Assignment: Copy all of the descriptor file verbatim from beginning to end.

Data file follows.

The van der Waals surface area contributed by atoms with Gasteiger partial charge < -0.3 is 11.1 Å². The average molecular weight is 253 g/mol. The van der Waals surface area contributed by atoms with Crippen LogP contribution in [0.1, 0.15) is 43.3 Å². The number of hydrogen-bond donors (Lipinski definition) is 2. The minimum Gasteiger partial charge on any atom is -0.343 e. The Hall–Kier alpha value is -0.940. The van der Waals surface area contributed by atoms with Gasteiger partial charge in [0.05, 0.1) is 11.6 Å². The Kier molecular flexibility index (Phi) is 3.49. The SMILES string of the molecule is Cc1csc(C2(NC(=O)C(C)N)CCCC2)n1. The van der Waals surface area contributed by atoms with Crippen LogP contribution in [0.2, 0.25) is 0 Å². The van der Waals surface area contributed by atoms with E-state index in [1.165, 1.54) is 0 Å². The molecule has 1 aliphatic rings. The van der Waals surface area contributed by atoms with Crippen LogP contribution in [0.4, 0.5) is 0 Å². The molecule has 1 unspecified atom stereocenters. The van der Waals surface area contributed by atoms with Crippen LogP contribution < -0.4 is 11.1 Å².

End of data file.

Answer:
The van der Waals surface area contributed by atoms with Gasteiger partial charge < -0.3 is 11.1 Å². The average molecular weight is 253 g/mol. The van der Waals surface area contributed by atoms with Crippen LogP contribution in [0.1, 0.15) is 43.3 Å². The number of hydrogen-bond donors (Lipinski definition) is 2. The minimum Gasteiger partial charge on any atom is -0.343 e. The Hall–Kier alpha value is -0.940. The van der Waals surface area contributed by atoms with Gasteiger partial charge in [0.05, 0.1) is 11.6 Å². The Kier molecular flexibility index (Phi) is 3.49. The SMILES string of the molecule is Cc1csc(C2(NC(=O)C(C)N)CCCC2)n1. The van der Waals surface area contributed by atoms with Crippen LogP contribution in [0.2, 0.25) is 0 Å². The van der Waals surface area contributed by atoms with E-state index in [1.165, 1.54) is 0 Å². The molecule has 1 aliphatic rings. The van der Waals surface area contributed by atoms with Crippen LogP contribution in [0.4, 0.5) is 0 Å². The molecule has 1 unspecified atom stereocenters. The van der Waals surface area contributed by atoms with Crippen LogP contribution < -0.4 is 11.1 Å².